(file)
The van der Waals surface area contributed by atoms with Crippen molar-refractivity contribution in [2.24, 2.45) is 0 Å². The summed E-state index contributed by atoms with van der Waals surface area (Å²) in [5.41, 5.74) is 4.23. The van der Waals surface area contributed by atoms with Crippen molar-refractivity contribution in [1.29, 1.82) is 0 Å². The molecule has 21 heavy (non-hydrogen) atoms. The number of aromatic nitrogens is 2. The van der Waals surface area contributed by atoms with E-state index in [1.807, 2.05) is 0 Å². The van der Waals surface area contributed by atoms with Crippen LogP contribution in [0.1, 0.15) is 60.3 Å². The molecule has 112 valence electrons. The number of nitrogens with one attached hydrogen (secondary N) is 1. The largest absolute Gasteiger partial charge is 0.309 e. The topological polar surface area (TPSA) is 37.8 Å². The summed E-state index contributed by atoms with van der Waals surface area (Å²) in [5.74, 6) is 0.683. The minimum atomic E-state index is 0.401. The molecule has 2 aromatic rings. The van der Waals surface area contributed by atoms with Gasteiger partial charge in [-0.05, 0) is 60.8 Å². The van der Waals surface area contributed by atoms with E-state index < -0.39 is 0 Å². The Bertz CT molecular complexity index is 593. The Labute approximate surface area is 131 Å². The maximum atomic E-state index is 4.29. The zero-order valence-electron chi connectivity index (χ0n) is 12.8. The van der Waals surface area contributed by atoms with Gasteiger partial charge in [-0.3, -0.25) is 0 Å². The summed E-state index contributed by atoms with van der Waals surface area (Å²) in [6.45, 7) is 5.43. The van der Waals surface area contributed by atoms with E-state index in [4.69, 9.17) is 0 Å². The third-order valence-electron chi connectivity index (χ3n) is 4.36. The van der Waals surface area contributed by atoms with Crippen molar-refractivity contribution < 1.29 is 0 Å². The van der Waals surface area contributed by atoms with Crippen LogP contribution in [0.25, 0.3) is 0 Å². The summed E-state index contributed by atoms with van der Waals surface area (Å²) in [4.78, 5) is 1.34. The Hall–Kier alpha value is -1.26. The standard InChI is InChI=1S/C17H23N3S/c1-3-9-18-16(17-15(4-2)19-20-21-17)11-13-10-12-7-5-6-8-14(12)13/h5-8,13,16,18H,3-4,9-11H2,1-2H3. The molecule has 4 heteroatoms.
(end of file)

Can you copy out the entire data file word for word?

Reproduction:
The van der Waals surface area contributed by atoms with Crippen molar-refractivity contribution in [2.24, 2.45) is 0 Å². The summed E-state index contributed by atoms with van der Waals surface area (Å²) in [5.41, 5.74) is 4.23. The van der Waals surface area contributed by atoms with Crippen molar-refractivity contribution in [1.29, 1.82) is 0 Å². The molecule has 21 heavy (non-hydrogen) atoms. The number of aromatic nitrogens is 2. The van der Waals surface area contributed by atoms with E-state index in [1.807, 2.05) is 0 Å². The van der Waals surface area contributed by atoms with Crippen LogP contribution in [0.1, 0.15) is 60.3 Å². The molecule has 112 valence electrons. The number of nitrogens with one attached hydrogen (secondary N) is 1. The largest absolute Gasteiger partial charge is 0.309 e. The topological polar surface area (TPSA) is 37.8 Å². The summed E-state index contributed by atoms with van der Waals surface area (Å²) in [5.74, 6) is 0.683. The minimum atomic E-state index is 0.401. The molecule has 2 aromatic rings. The van der Waals surface area contributed by atoms with Gasteiger partial charge in [-0.05, 0) is 60.8 Å². The van der Waals surface area contributed by atoms with E-state index < -0.39 is 0 Å². The Bertz CT molecular complexity index is 593. The Labute approximate surface area is 131 Å². The maximum atomic E-state index is 4.29. The zero-order valence-electron chi connectivity index (χ0n) is 12.8. The van der Waals surface area contributed by atoms with Gasteiger partial charge in [-0.3, -0.25) is 0 Å². The summed E-state index contributed by atoms with van der Waals surface area (Å²) in [6.45, 7) is 5.43. The van der Waals surface area contributed by atoms with E-state index in [4.69, 9.17) is 0 Å². The third-order valence-electron chi connectivity index (χ3n) is 4.36. The van der Waals surface area contributed by atoms with Crippen molar-refractivity contribution < 1.29 is 0 Å². The van der Waals surface area contributed by atoms with Crippen LogP contribution in [0.25, 0.3) is 0 Å². The summed E-state index contributed by atoms with van der Waals surface area (Å²) in [4.78, 5) is 1.34. The Hall–Kier alpha value is -1.26. The standard InChI is InChI=1S/C17H23N3S/c1-3-9-18-16(17-15(4-2)19-20-21-17)11-13-10-12-7-5-6-8-14(12)13/h5-8,13,16,18H,3-4,9-11H2,1-2H3. The molecule has 4 heteroatoms.